GRAND RAPIDS, Mich. (WOOD) — A new apartment development planned for Grand Rapids’ Heritage Hill neighborhood would help fill the need for housing in and near the city’s downtown — but it’s also causing concern for some neighbors.
The complex at the corner of State Street and Madison Avenue SE would be a first of its kind for Grand Rapids, featuring 71 one- and two-person apartments called micro units.
“A micro unit is a unit that has less than 350 square feet, so these are small units,” Grand Rapids Planning Director Suzanne Schulz explained.
The micro unit concept fits into the city’s larger scheme of creating more density in neighborhoods where people live, work, shop and get around, preferably by foot and pedal power and mass transit.
But residents like Juan Teran, who lives across the street from the development site, says he is concerned about the effect density will have on the area.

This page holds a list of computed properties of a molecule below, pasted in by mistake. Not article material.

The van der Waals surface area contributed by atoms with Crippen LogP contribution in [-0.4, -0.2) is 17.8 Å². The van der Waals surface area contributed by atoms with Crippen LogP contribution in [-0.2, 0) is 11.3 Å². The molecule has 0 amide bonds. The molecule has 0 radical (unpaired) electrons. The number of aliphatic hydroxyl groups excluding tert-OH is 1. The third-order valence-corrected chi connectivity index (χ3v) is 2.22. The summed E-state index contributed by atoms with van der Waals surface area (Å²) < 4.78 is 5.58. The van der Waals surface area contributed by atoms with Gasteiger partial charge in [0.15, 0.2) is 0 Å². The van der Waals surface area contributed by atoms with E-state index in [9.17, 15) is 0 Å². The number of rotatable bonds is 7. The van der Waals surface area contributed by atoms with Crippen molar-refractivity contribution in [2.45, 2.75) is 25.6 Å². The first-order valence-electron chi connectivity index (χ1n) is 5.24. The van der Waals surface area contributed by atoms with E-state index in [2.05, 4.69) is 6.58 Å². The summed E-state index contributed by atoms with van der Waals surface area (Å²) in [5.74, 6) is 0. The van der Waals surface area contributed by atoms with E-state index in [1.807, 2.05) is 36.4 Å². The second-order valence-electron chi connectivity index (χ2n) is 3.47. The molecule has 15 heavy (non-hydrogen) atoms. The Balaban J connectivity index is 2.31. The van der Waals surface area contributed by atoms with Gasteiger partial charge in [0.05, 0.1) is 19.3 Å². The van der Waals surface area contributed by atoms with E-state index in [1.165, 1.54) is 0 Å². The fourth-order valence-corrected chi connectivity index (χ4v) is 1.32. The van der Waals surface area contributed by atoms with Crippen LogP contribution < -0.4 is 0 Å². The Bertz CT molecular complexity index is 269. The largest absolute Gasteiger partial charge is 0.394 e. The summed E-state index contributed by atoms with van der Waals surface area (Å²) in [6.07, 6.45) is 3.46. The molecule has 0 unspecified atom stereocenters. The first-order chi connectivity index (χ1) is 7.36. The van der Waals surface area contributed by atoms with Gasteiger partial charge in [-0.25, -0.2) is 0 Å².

“Somebody needs to say, ‘We’re going to build something; are we building the right structure that the community agrees upon?'” he said.
One of the biggest concerns with the State Street project is parking. The developer is required to provide only 37 spots for the 71 apartments in an area neighbors say is already hurting for parking.
“Every spot right now is taken,” Teran said, pointing to curbside parking spots along State and Cherry streets Wednesday morning.
But Schulz downplayed parking concerns. She said the Stuyvesant Apartments, located at the intersection of Cherry and Madison across the street from where the new development will go it, has never had parking.
“Based on our experience, we don’t expect as huge parking burden added to the neighborhood,” Schulz said. “Not everyone owns a car. In this case, you do have a bus route that goes by the site. We also have bike lanes and again, people can walk if they’re coming to downtown.”
The city has already rewritten the zoning rule book to accommodate projects like State Street, streamlining the development process but eliminating requirements for public hearings and other methods that give local residents a voice. That means neighbors like Teran have few options beyond taking the city to court to satisfy their concerns.
“We’re exploring that possibility,” he said. “But before we go and start fighting, why don’t we sit down and talk?”